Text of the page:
I regularly get questions from massage graduates wondering how to massage clients who have a particular acute or chronic injury, and it’s impossible for me to say exactly what to do or not do without knowing the client’s history and injuries, however I can share a few important first tips:

  • Know your scope of practice
  • Don’t be afraid to say ‘I don’t know’
  • Do keep up a communication during the massage
  • Don’t be afraid to massage someone ‘unique’
  • Make Metta and Meditation your mantra

I occasionally get calls from client who have just been injured and think that a massage is a great idea. However, if someone was just injured ie: had a minor car accident yesterday – massage is not recommended. What is recommended after a fall, sprain, or injury is to refer them to their doctor. Massaging undiagnosed and untreated bodies/minds that have just suffered an acute trauma is high risk, so best to get them to seek medical treatment first. Once someone is cleared for massage, then you an approach cautiously. Know your scope of practice and stay within your scope.

If a client has a chronic injury, illness, or musculoskeletal condition that is long-term, again it is a good idea to know if their doctor has cleared them for massage, yoga, or fitness. It’s also a great bonus if their medical practitioner, osteopath, physiotherapist etc can give some guidance on what areas to focus on, and most important what areas to avoid.

Keep in mind that sweeping, compressions (ie: palming), and light touch are less risky, and deep stretches and fancy postures and/or transitions are more risky. With a new client with medical/physical limitations – stick with ‘safe’ techniques.

Having said that, as long as a client is cleared for massage, it’s not necessarily the best thing to avoid areas of issue altogether. When we have chronic pain or injuries the muscles and tissues around it or compensatory muscles can often get very tight, tense and ‘protective’, and some light massage and/or sweeping can be of great benefit.

Tell the client that the first massage is a ‘get to know you’ session, that it will require a bit more talking than usual to make sure they are safe and comfortable, and make sure that each technique is beneficial. Go slow, start soft, and have the client tell you what feels good, what feels vulnerable, and what feels wrong. This will guide you in how to best massage this unique body. In the areas of issue, softer massage or sweeping is always a good idea. Light massage, if it feels safe, can help soothe areas of chronic tension/pain, and if massage feels too strong then sweeping is great to smooth out tension and generate relaxation in the area.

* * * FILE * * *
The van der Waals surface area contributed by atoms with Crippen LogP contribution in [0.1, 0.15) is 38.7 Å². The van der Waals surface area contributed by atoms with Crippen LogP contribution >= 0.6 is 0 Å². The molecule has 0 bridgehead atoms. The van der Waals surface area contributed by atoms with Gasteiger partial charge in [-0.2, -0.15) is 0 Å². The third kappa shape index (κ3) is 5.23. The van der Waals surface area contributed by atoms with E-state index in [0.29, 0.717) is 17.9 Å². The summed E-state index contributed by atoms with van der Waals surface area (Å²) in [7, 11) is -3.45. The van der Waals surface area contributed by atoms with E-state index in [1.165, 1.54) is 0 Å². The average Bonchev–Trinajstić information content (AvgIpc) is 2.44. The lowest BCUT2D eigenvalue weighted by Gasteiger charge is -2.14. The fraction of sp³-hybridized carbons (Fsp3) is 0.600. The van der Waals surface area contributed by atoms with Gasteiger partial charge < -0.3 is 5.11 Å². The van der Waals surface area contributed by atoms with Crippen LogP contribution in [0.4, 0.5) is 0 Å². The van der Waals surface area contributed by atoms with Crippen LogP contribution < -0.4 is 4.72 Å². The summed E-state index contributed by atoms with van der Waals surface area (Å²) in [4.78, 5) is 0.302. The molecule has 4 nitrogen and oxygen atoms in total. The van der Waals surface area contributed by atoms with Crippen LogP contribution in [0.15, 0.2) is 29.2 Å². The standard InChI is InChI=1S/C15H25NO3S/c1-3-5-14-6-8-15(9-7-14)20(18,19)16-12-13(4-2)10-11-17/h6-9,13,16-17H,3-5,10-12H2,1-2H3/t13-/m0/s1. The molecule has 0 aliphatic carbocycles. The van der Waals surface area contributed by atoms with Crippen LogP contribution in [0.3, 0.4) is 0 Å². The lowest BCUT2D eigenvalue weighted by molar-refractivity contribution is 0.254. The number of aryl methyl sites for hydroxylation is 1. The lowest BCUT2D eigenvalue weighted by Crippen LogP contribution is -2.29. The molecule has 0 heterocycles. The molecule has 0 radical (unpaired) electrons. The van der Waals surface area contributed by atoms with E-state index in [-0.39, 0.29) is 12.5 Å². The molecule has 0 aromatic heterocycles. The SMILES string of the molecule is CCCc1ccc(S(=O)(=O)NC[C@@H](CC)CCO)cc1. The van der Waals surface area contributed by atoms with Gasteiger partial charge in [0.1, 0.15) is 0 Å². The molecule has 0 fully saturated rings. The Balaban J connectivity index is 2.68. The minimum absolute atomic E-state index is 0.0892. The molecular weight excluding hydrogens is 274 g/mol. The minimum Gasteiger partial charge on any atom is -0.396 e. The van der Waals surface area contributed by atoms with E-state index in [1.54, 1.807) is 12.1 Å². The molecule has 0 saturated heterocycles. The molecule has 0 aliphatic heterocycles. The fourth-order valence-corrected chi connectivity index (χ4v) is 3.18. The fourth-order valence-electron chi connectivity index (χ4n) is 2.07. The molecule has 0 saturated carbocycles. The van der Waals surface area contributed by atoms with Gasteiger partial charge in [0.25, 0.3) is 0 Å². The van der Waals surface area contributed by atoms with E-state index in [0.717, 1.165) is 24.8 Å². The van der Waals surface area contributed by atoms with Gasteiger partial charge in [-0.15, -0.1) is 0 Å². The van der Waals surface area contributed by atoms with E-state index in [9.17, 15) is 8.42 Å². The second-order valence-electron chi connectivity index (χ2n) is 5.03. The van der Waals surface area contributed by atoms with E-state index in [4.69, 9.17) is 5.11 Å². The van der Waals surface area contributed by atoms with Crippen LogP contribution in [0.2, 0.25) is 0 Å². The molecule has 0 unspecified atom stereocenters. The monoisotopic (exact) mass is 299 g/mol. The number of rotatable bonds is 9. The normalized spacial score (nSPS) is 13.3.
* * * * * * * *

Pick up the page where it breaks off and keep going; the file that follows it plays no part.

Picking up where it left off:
Discuss the process with the client, you might even call this first massage a ‘talking meditation’ – as you get to know their body, they will too – and you will both benefit from the insights into what feels good and what helps.

Use the mantra ‘how slow can you go’ as many people with chronic pain/injuries need lots of time to transition from pose to pose, and techniques practiced too quickly can sometimes cause us to tense, feel unsafe, or lose awareness of how things really feel.

Avoid deep stretches to the areas of issue. And when the body is in postures where those vulnerable bits are maybe a bit more vulnerable use lots of props ie: prop the head in Prayer, prop under the legs when lying on their back (if they can lie on their back). Do try to keep those areas fully supported throughout the massage.

The last thing I will say is that working with people with injuries or limitations is a great experience for you both as you will learn heaps about how to massage the client’s unique body (and bodies like it) and the client will learn lots about what their body needs, receive some much-needed compassionate touch, and perhaps gain some insight into self-care that can help on their healing journey.

If you are massaging people with injuries or special medical/physical issues we’d all love to hear about it, so please do share with us for our next Grad Update!

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